It is not exaggeration to say the commodity markets have been truly atwitter over the latest 30-day forecast from the National Oceanic and Atmospheric Administration (NOAA) Climate Prediction Center. Forecast temperature maps came out with brick-red or adobe-brown coloring for everywhere but the Northwest, and the interpretation immediately went to "above normal temperatures almost everywhere" for the month of July.
Well, that trend may occur, but there's also reason to not just take this spin and run with it. I discussed this forecast with my colleague Mike Palmerino, and he offered these comments:
"I don't feel great about such a call because it doesn't reflect the pattern we've had in the past few months," Mike said. "It appears that the forecast is based heavily on the forecast model presentations. There is certainly a core of heat in the Southwest, and that's where the greatest probability is for above normal on temperatures. Also, the Deep South has a call for that trend. That's probably okay." But the heart of the Grain Belt is more in a slightly-above-normal chance."
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A notable feature that has been part of the upper-level scene is the presence of a strong polar vortex in the eastern Canadian Prairies. This trough has brought cooler temperatures to both the Canadian Prairies and the U.S. Northern Plains in the days after blistering early-June heat. The flow around that Canada trough also combines with stifling hot high pressure in the upper atmosphere over the Far West and Southwest areas of the U.S. to produce a strong thermal boundary, and develop thunderstorm potential over the Midwest.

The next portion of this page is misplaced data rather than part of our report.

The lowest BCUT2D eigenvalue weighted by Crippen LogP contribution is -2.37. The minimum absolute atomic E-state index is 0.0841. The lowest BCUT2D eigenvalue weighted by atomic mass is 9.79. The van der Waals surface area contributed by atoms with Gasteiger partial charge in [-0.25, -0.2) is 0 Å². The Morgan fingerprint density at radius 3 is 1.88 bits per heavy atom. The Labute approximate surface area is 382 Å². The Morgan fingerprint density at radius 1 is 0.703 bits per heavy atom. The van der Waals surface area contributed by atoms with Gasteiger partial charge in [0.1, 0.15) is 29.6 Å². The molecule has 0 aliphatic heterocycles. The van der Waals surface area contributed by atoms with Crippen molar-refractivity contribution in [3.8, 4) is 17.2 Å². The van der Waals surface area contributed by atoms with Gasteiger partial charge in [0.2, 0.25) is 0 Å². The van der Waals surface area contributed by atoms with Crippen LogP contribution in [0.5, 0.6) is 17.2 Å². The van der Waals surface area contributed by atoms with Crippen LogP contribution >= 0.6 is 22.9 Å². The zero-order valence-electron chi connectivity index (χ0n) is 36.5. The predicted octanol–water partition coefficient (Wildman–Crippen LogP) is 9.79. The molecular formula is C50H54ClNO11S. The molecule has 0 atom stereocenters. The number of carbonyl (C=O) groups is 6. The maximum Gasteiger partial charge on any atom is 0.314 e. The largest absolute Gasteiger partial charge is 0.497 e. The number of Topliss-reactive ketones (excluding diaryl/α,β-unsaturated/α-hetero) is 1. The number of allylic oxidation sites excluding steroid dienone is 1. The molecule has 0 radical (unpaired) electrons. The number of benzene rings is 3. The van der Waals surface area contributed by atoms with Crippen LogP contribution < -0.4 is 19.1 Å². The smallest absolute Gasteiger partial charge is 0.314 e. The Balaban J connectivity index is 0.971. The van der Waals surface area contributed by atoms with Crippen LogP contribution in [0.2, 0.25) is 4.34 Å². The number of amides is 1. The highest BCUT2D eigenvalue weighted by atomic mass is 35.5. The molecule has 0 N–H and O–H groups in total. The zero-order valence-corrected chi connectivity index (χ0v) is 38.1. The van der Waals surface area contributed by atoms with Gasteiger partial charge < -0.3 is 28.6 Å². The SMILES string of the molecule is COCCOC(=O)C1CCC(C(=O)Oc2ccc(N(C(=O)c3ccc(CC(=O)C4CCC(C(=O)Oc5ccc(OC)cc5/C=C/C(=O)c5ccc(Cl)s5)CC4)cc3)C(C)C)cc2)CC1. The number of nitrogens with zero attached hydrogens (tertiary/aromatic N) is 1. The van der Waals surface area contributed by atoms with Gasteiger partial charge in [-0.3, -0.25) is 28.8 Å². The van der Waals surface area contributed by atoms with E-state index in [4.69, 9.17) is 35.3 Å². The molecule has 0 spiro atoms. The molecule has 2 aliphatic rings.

"This is more like an early to mid-spring pattern," Mike Palmerino said. "Here in late June-early July, this strong polar vortex is shutting off Pacific (Ocean) flow and it's leading to an active pattern with rain and a decent amount of severe weather. There is a lot going on in the Midwest."
One notable area that is a recipient of the active storm and rain pattern is in the Midwest between Interstate 70 and Interstate 80, from Iowa and Missouri east to Indiana. The first 12 days of June were very dry in this swath of the Corn Belt, to the point that the June 13 Drought Monitor assessed this sector of the Midwest in the beginning stage of drought at "Abnormally Dry."
This setup -- as would be expected -- does not bring precipitation chances into the Southern Plains. And, while Northern Plains temperatures may stay mild or even below normal with the influence from the central Canada trough, precipitation is still not promising. "Only limited rainfall is expected during the next week for the Northern Plains, but the temperatures staying near to above normal will limit stress," Palmerino said.
Bryce Anderson can be reached at Bryce.firstname.lastname@example.org
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